Literary characteristics[edit] Vajrayana
Vajrayana
texts exhibit a wide range of literary characteristics—usually a mix of verse and prose, almost always in a Sanskrit
Sanskrit
that "transgresses frequently against classical norms of grammar and usage," although also occasionally in various Middle Indic dialects or elegant classical Sanskrit.[81] Dunhuang
Dunhuang
manuscripts[edit] The Dunhuang manuscripts
Dunhuang manuscripts
also contain Tibetan Tantric manuscripts. Dalton and Schaik (2007, revised) provide an excellent online catalogue listing 350 Tibetan Tantric Manuscripts] from Dunhuang
Dunhuang
in the Stein Collection of the British Library
British Library
which is currently fully accessible online in discrete digitized manuscripts.[web 1] With the Wylie transcription of the manuscripts they are to be made discoverable online in the future.[82] These 350 texts are just a small portion of the vast cache of the Dunhuang
Dunhuang
manuscripts. Schools of Vajrayana[edit] Although there is historical evidence for Vajrayana
Vajrayana
Buddhism
Buddhism
in Southeast Asia
Southeast Asia
and elsewhere (see History of Vajrayana
Vajrayana
above), today the Vajrayana
Vajrayana
exists primarily in the form of the two major traditions of Tibetan Buddhism
Tibetan Buddhism
and Japanese Esoteric Buddhism
Buddhism
in Japan
Japan
known as Shingon
Shingon
(literally "True Speech", i.e. mantra), with a handful of minor subschools utilising lesser amounts of esoteric or tantric materials. The distinction between traditions is not always rigid. For example, the tantra sections of the Tibetan Buddhist canon
Tibetan Buddhist canon
of texts sometimes include material not usually thought of as tantric outside the Tibetan Buddhist tradition, such as the Heart Sutra[83] and even versions of some material found in the Pali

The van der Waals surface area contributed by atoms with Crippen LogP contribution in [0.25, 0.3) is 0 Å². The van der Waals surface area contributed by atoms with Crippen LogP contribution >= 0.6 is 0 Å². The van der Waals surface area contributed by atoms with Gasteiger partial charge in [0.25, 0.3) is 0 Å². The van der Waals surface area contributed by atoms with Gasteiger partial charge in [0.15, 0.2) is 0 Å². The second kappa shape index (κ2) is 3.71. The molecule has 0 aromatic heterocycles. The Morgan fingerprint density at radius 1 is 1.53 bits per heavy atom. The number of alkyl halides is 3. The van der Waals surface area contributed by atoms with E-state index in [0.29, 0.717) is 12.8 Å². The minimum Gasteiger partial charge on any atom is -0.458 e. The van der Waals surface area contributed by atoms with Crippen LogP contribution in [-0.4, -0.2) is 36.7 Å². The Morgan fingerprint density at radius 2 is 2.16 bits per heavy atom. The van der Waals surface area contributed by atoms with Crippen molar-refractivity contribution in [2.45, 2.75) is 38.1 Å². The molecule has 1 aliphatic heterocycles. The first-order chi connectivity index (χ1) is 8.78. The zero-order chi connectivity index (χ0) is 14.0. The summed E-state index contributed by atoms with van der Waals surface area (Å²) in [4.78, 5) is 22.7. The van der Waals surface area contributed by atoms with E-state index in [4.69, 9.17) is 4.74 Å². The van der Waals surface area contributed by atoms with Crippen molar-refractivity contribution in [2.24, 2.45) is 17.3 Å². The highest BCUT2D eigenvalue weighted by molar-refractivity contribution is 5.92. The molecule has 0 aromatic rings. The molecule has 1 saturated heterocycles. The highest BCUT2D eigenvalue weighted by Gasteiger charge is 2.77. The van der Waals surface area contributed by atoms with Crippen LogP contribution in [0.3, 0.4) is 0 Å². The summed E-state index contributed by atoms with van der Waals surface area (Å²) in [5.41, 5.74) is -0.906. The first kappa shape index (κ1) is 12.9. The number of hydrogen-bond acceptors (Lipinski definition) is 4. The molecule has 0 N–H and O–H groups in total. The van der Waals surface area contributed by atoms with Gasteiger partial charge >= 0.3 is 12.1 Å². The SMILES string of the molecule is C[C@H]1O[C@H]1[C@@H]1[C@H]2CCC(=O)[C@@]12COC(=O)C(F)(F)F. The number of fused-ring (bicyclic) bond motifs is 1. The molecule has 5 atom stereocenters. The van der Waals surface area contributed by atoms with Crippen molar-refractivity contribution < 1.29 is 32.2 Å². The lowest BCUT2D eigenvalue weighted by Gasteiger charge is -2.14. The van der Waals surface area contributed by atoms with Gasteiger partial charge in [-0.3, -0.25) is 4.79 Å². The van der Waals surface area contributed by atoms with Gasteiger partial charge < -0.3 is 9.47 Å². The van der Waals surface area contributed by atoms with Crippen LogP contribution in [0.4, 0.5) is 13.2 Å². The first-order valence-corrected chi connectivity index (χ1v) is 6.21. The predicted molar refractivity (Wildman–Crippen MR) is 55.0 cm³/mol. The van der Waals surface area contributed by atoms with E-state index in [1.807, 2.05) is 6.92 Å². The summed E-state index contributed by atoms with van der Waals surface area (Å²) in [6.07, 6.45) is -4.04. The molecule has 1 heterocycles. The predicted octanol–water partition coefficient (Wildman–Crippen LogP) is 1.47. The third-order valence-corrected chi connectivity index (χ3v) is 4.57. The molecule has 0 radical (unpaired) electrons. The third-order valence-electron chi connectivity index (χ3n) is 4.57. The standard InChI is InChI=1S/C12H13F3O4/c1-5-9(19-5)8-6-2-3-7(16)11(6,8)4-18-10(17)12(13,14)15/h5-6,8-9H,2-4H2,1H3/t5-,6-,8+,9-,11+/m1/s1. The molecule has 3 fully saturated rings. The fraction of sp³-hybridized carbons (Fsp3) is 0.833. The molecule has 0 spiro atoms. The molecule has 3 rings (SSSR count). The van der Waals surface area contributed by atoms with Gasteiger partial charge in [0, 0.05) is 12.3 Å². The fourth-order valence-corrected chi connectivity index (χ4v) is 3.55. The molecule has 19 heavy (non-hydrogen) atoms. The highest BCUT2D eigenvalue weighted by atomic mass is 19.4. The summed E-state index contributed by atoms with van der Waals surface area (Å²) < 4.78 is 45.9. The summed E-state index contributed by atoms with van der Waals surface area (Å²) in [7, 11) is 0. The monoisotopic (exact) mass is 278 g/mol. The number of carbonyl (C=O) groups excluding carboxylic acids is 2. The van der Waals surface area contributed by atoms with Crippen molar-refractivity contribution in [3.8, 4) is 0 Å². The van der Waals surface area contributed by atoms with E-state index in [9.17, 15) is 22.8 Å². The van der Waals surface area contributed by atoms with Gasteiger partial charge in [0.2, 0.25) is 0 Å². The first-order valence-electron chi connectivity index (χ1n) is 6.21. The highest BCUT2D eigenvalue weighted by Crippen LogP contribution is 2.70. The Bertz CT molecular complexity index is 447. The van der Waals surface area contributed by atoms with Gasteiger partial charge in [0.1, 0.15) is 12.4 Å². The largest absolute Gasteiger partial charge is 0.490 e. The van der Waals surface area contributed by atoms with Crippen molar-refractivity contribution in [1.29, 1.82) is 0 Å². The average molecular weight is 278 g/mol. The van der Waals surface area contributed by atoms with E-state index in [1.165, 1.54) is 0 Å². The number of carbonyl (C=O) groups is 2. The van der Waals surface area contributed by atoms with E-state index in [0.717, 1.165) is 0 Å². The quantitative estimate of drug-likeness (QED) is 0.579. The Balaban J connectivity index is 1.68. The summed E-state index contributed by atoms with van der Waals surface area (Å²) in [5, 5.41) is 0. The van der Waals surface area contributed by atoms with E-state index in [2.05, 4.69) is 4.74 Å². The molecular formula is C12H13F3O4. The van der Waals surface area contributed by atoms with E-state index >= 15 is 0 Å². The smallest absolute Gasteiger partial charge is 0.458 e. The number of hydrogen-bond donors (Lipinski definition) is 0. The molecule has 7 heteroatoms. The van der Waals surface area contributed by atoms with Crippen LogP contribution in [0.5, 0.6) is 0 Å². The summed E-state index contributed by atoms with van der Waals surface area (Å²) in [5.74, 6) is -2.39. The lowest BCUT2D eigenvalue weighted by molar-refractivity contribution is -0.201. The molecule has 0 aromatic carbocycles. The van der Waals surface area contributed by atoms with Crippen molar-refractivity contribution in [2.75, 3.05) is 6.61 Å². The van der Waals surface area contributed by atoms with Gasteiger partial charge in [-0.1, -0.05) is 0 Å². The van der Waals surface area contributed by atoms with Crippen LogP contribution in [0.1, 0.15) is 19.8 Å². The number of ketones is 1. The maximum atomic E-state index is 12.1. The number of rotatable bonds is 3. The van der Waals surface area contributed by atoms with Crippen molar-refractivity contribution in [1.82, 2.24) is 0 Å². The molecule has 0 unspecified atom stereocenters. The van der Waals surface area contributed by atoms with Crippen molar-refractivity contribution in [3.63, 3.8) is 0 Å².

Pali
Canon.[84][a] Tibetan Buddhism[edit]

Larung Gar Buddhist Academy, in Sêrtar County, Garzê, Sichuan, China. It is the largest Tibetan Buddhist
Tibetan Buddhist
community in the world.

Main article: Tibetan Buddhism Vajrayana
Vajrayana
Buddhism
Buddhism
was established in Tibet
Tibet
in the 8th century when Śāntarakṣita
Śāntarakṣita
was brought to Tibet
Tibet
from India
India
at the instigation of the Dharma
Dharma
King Trisong Detsen, some time before 767. Tibetan Buddhism reflects the later stages of Indian tantric Buddhist developments, including the Yogini tantras, translated into the Tibetan language. It also includes native Tibetan developments, such as the tulku system, new sadhana texts, Tibetan scholastic works, Dzogchen
Dzogchen
literature and Terma literature. The Tibetan Buddhist
Tibetan Buddhist
schools, based on the lineages and textual traditions of the Kangyur
Kangyur
and Tengyur
Tengyur
of Tibet, are found in Tibet, Bhutan, northern India, Nepal, southwestern and northern China, Mongolia and various constituent republics of Russia that are adjacent to the area, such as Amur Oblast, Buryatia, Chita Oblast, the Tuva Republic and Khabarovsk Krai. Tibetan Buddhism
Tibetan Buddhism
is also the main religion in Kalmykia. Nepalese Newar Buddhism[edit] Main article: Newar Buddhism Newar Buddhism
Newar Buddhism
is practiced by Newars
Newars
in Nepal. It is the only form of Vajrayana
Vajrayana
Buddhism
Buddhism
in which the scriptures are written in Sanskrit
Sanskrit
and this tradition has preserved many Vajrayana
Vajrayana
texts in this language. Its priests do not follow celibacy and are called vajracharya (literally "diamond-thunderbolt carriers"). Tantric Theravada[edit] Main article: Tantric Theravada Tantric Theravada
Tantric Theravada
or "Esoteric Southern Buddhism" is a term for esoteric forms of Buddhism
Buddhism
from Southeast Asia, where Theravada Buddhism
Buddhism
is dominant. The monks of the Sri Lankan, Abhayagiri vihara once practiced forms of tantra which were popular in the island.[85] Another tradition of this type was Ari Buddhism, which was common in Burma. The Tantric Buddhist 'Yogāvacara' tradition was a major Buddhist tradition in Cambodia, Laos
Laos
and Thailand
Thailand